Repetitions: 12 – 15, building up to two sets with a short break in between. Once you have perfected the technique you can add weights if you wish.

2. Lunge (legs and bottom)

Take a big step forward, keeping the feet hip width apart so the pelvis stays level. Back heel comes off the floor as you do.

Drop down, bending at both knees making sure that the front knee stays back from the toes. (NB Lunges should be an up and down movement and not a forward and back one as this loads the knee).

Aim for a 90 degree angle at both knees but only go as far as is comfortable for you especially if you have knee/hip/ankle problems.

Push through the front heel and squeeze the bottom to come back to the start, taking care not to lock the knee.

Repetitions: 12 – 15 each leg and build up to two sets with a break in between. Add weights once you feel comfortable to increase the level of difficulty.


3. Tricep dips (back of the arms and shoulders)

Tricep dipsSit on chair that is stable (or get someone to hold the back of it for you) with your hands at the side of your thighs.

Keeping the shoulders down and the neck long, drop the bottom off the chair.

Bend the arms, making sure the elbows point to the back and not out to the side, ensuring you do not tense the neck and shoulders.

Push through the heel of the hand to come back to the start without locking the elbows.

It is easy to cheat on this one by simply bending your knees to drop down without moving your arms at all. The arms should be taking the whole body weight as they bend and the bottom/legs do not move apart from to drop as your arms bend – check yourself in the mirror.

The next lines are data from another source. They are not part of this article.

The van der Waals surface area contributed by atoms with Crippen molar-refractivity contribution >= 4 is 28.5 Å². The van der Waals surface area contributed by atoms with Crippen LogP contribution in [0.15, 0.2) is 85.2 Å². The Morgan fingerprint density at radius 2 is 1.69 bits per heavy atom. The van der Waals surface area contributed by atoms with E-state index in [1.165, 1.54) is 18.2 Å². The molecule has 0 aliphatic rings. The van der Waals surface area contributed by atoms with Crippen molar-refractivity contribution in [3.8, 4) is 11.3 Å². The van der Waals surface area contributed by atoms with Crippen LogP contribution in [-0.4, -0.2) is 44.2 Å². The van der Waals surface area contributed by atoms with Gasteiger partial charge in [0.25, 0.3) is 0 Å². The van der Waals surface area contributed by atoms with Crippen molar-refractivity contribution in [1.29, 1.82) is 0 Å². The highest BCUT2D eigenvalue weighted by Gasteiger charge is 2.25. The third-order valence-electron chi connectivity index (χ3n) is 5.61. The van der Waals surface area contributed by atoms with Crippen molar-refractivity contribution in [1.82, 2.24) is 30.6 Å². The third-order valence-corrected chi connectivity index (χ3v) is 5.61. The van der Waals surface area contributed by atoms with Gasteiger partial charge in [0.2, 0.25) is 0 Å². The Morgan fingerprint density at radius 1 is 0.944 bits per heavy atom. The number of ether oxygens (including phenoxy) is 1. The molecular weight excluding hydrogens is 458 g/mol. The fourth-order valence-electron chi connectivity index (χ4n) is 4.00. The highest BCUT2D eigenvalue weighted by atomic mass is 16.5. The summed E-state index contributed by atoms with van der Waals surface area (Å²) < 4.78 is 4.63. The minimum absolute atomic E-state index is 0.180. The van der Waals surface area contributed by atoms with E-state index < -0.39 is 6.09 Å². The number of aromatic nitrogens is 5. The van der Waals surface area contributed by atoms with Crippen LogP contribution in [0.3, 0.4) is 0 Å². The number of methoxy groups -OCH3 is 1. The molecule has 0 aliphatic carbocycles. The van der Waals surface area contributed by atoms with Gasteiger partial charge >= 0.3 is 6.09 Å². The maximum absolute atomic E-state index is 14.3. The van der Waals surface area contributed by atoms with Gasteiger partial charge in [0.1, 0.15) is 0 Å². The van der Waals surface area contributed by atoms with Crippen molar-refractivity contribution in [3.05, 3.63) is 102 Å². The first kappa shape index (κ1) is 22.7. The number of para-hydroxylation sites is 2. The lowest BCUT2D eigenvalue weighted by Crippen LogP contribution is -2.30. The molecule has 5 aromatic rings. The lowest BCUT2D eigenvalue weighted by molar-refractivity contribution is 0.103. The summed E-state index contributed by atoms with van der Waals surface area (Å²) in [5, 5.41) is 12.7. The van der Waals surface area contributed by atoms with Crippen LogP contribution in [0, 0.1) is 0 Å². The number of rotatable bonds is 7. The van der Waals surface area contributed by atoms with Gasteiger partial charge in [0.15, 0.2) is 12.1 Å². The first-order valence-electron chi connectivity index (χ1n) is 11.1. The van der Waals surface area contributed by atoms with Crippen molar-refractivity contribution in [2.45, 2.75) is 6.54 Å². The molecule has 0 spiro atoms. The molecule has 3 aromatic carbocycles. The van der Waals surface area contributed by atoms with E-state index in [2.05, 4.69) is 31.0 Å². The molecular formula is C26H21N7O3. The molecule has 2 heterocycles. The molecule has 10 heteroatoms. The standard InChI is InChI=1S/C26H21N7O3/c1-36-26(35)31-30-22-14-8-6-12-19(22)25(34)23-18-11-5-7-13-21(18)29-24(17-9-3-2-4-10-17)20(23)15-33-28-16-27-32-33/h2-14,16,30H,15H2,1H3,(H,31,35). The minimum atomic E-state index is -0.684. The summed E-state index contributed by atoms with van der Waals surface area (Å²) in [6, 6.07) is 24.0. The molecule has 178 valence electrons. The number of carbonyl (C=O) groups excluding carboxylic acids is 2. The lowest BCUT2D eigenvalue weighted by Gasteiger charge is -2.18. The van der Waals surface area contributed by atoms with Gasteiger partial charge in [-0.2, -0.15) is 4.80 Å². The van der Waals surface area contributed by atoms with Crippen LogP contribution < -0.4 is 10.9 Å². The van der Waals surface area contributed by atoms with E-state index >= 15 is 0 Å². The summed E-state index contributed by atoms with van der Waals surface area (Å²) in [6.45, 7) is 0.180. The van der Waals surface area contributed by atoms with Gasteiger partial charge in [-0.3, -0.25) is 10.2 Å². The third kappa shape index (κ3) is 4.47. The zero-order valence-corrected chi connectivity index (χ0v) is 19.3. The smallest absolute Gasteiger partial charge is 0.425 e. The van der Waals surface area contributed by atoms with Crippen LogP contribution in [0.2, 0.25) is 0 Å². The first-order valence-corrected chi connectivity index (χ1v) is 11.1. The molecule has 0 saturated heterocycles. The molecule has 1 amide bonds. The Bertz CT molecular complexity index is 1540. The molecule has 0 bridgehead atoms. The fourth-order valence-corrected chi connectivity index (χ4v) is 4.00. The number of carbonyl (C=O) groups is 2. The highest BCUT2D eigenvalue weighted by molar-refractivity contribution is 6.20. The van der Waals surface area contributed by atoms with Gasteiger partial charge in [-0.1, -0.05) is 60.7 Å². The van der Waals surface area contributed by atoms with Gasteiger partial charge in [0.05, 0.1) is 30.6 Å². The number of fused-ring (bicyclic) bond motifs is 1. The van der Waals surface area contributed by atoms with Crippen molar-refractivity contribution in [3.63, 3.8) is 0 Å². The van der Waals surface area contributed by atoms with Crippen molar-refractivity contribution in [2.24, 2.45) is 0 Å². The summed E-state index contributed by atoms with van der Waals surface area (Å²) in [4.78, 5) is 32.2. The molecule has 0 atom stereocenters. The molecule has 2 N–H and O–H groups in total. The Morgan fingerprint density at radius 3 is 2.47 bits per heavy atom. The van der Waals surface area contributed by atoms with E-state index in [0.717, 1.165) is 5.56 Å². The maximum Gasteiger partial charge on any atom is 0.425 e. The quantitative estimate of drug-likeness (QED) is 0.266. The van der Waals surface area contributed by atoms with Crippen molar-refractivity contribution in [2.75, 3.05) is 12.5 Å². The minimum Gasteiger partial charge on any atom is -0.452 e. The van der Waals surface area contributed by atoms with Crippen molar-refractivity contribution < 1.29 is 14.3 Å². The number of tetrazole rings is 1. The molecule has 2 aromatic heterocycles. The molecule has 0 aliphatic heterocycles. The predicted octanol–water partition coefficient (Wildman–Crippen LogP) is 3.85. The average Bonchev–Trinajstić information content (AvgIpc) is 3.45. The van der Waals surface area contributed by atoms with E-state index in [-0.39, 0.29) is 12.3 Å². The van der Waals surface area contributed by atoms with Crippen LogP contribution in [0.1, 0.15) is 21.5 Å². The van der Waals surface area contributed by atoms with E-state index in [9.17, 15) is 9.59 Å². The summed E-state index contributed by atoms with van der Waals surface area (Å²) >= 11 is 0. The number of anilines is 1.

NB This can be a challenging exercise so build up the number of repetitions gradually. Aim for 2 sets of 12.

4. Box press/press up (chest and arms)

Get on to hands and knees with your hands should be directly under your shoulders, but a little wider than chest width apart. Your knees are in line with your hips, back flat and tummy lightly drawn in.

Keeping the weight forward, bend the elbows, sending them out to the side and taking care not to drop the weight backwards. It should stay over your hands throughout.

Look at the floor so your head and neck stay aligned as you bend.

Push through the heel of the hand to come back to the start, keeping the elbows soft.

Work up to 2 sets of 12. As you get stronger you can progress on to a 3/4 press up and ultimately to a full press up

5. Superman (core)

Superman exerciseStart from the same ‘box’ position as above, but this time the hands are exactly under your shoulders.

Keeping the tummy drawn in, lift one leg out straight to the back without twisting, hollowing the back, or tipping to the side. It is only the leg that moves and not the torso. Imagine you have a tray of drinks on your back that you don’t want to spill! Alternatively you can rest a cushion on your back. Repeat with the other leg and then each arm.

If this is challenging, stick with it and work up to 12 repetitions. If you want to increase the difficulty, lift opposite arm and leg at the same time (see photo).

Alternate sides and build up to 2 sets of 12.


There’s no time like the present so give these exercises a go today and then set 15 minutes aside in your diary to do them 3 times a week and you’ll soon see the difference. Any questions, post them here and I will get back to you – I’d love to hear how you get on!